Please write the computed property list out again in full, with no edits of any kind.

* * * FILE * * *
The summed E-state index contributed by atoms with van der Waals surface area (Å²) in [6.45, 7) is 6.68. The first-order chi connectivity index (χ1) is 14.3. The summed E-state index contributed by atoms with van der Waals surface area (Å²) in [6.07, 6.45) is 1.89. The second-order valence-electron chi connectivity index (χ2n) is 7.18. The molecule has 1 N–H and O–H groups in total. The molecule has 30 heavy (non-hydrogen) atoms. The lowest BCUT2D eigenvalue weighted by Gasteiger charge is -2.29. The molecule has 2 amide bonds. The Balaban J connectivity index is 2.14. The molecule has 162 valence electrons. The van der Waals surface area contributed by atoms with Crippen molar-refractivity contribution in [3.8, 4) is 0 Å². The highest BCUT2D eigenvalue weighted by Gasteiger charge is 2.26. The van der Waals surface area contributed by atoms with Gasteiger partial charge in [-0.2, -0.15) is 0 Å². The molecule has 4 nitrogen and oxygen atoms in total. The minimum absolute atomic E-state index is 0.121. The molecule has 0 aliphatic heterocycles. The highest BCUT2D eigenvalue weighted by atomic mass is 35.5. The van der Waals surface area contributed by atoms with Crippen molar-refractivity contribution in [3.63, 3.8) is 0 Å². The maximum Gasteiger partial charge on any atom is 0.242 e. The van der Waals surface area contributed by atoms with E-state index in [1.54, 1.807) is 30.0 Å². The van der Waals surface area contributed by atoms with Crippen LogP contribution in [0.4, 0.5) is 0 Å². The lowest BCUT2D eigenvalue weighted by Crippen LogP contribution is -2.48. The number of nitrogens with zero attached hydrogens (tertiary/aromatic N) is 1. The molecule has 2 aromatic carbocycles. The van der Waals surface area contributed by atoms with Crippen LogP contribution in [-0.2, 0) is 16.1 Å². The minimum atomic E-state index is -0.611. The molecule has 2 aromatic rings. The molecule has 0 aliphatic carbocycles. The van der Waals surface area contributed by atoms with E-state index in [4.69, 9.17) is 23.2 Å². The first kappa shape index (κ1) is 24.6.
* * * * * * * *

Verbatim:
The summed E-state index contributed by atoms with van der Waals surface area (Å²) in [6.45, 7) is 6.68. The first-order chi connectivity index (χ1) is 14.3. The summed E-state index contributed by atoms with van der Waals surface area (Å²) in [6.07, 6.45) is 1.89. The second-order valence-electron chi connectivity index (χ2n) is 7.18. The molecule has 1 N–H and O–H groups in total. The molecule has 30 heavy (non-hydrogen) atoms. The lowest BCUT2D eigenvalue weighted by Gasteiger charge is -2.29. The molecule has 2 amide bonds. The Balaban J connectivity index is 2.14. The molecule has 162 valence electrons. The van der Waals surface area contributed by atoms with Crippen molar-refractivity contribution in [3.8, 4) is 0 Å². The highest BCUT2D eigenvalue weighted by Gasteiger charge is 2.26. The van der Waals surface area contributed by atoms with Gasteiger partial charge in [-0.2, -0.15) is 0 Å². The molecule has 4 nitrogen and oxygen atoms in total. The minimum absolute atomic E-state index is 0.121. The molecule has 0 aliphatic heterocycles. The highest BCUT2D eigenvalue weighted by atomic mass is 35.5. The van der Waals surface area contributed by atoms with Crippen molar-refractivity contribution in [3.63, 3.8) is 0 Å². The maximum Gasteiger partial charge on any atom is 0.242 e. The van der Waals surface area contributed by atoms with E-state index in [1.54, 1.807) is 30.0 Å². The van der Waals surface area contributed by atoms with Crippen LogP contribution in [0.4, 0.5) is 0 Å². The lowest BCUT2D eigenvalue weighted by Crippen LogP contribution is -2.48. The number of nitrogens with zero attached hydrogens (tertiary/aromatic N) is 1. The molecule has 2 aromatic carbocycles. The van der Waals surface area contributed by atoms with Crippen LogP contribution in [-0.2, 0) is 16.1 Å². The minimum atomic E-state index is -0.611. The molecule has 2 aromatic rings. The molecule has 0 aliphatic carbocycles. The van der Waals surface area contributed by atoms with E-state index in [4.69, 9.17) is 23.2 Å². The first kappa shape index (κ1) is 24.6.